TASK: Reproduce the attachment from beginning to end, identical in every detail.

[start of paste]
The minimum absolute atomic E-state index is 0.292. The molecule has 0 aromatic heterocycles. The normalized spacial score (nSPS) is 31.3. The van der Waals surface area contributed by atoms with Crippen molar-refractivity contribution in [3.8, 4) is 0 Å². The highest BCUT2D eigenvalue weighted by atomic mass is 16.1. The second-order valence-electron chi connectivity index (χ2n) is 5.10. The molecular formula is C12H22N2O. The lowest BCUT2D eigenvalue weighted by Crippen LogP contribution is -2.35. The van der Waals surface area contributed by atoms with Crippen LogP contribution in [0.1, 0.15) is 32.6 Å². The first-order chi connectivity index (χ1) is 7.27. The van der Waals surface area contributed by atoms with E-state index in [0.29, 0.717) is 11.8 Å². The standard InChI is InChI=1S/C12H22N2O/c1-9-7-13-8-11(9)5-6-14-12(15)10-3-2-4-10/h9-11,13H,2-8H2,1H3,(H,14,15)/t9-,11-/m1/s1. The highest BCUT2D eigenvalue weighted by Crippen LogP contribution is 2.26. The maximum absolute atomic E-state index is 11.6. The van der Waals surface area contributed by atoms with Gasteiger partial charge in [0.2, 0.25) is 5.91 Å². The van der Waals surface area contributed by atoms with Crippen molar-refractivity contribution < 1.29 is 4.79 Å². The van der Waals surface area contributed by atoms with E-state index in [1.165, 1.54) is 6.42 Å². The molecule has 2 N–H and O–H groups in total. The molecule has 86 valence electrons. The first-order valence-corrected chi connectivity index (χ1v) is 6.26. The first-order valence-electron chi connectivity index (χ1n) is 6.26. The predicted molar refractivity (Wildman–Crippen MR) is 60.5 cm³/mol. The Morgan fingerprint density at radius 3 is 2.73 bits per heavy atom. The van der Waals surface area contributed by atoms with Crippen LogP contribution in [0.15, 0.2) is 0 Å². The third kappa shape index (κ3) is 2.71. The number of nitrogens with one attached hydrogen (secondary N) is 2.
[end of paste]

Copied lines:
The minimum absolute atomic E-state index is 0.292. The molecule has 0 aromatic heterocycles. The normalized spacial score (nSPS) is 31.3. The van der Waals surface area contributed by atoms with Crippen molar-refractivity contribution in [3.8, 4) is 0 Å². The highest BCUT2D eigenvalue weighted by atomic mass is 16.1. The second-order valence-electron chi connectivity index (χ2n) is 5.10. The molecular formula is C12H22N2O. The lowest BCUT2D eigenvalue weighted by Crippen LogP contribution is -2.35. The van der Waals surface area contributed by atoms with Crippen LogP contribution in [0.1, 0.15) is 32.6 Å². The first-order chi connectivity index (χ1) is 7.27. The van der Waals surface area contributed by atoms with E-state index in [0.29, 0.717) is 11.8 Å². The standard InChI is InChI=1S/C12H22N2O/c1-9-7-13-8-11(9)5-6-14-12(15)10-3-2-4-10/h9-11,13H,2-8H2,1H3,(H,14,15)/t9-,11-/m1/s1. The highest BCUT2D eigenvalue weighted by Crippen LogP contribution is 2.26. The maximum absolute atomic E-state index is 11.6. The van der Waals surface area contributed by atoms with Gasteiger partial charge in [0.2, 0.25) is 5.91 Å². The van der Waals surface area contributed by atoms with Crippen molar-refractivity contribution < 1.29 is 4.79 Å². The van der Waals surface area contributed by atoms with E-state index in [1.165, 1.54) is 6.42 Å². The molecule has 2 N–H and O–H groups in total. The molecule has 86 valence electrons. The first-order valence-corrected chi connectivity index (χ1v) is 6.26. The first-order valence-electron chi connectivity index (χ1n) is 6.26. The predicted molar refractivity (Wildman–Crippen MR) is 60.5 cm³/mol. The Morgan fingerprint density at radius 3 is 2.73 bits per heavy atom. The van der Waals surface area contributed by atoms with Crippen LogP contribution in [0.15, 0.2) is 0 Å². The third kappa shape index (κ3) is 2.71. The number of nitrogens with one attached hydrogen (secondary N) is 2.